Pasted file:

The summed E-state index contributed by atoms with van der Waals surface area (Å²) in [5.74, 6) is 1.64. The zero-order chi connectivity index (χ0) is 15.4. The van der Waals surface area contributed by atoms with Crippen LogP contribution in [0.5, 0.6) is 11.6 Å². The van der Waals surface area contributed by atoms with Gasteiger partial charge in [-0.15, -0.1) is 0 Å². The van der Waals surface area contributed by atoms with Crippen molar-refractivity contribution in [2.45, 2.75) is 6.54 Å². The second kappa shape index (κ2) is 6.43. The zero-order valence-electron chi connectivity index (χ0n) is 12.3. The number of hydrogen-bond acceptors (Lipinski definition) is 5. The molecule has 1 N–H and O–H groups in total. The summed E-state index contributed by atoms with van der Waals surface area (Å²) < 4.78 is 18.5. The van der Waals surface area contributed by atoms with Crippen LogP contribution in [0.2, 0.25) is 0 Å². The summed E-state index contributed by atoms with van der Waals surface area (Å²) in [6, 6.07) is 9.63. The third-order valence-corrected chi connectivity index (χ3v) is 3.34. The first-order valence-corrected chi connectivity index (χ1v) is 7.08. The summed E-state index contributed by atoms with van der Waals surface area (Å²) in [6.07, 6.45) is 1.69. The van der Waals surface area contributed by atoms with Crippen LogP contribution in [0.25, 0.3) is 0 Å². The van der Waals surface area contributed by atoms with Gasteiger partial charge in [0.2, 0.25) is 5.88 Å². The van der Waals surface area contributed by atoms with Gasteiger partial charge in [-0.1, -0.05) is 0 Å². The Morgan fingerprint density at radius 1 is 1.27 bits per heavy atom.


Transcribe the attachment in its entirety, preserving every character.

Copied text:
The summed E-state index contributed by atoms with van der Waals surface area (Å²) in [5.74, 6) is 1.64. The zero-order chi connectivity index (χ0) is 15.4. The van der Waals surface area contributed by atoms with Crippen LogP contribution in [0.5, 0.6) is 11.6 Å². The van der Waals surface area contributed by atoms with Gasteiger partial charge in [-0.15, -0.1) is 0 Å². The van der Waals surface area contributed by atoms with Crippen molar-refractivity contribution in [2.45, 2.75) is 6.54 Å². The second kappa shape index (κ2) is 6.43. The zero-order valence-electron chi connectivity index (χ0n) is 12.3. The number of hydrogen-bond acceptors (Lipinski definition) is 5. The molecule has 1 N–H and O–H groups in total. The summed E-state index contributed by atoms with van der Waals surface area (Å²) < 4.78 is 18.5. The van der Waals surface area contributed by atoms with Crippen LogP contribution in [0.2, 0.25) is 0 Å². The summed E-state index contributed by atoms with van der Waals surface area (Å²) in [6, 6.07) is 9.63. The third-order valence-corrected chi connectivity index (χ3v) is 3.34. The first-order valence-corrected chi connectivity index (χ1v) is 7.08. The summed E-state index contributed by atoms with van der Waals surface area (Å²) in [6.07, 6.45) is 1.69. The van der Waals surface area contributed by atoms with Crippen LogP contribution in [0.25, 0.3) is 0 Å². The van der Waals surface area contributed by atoms with Gasteiger partial charge in [0.2, 0.25) is 5.88 Å². The van der Waals surface area contributed by atoms with Gasteiger partial charge in [-0.1, -0.05) is 0 Å². The Morgan fingerprint density at radius 1 is 1.27 bits per heavy atom.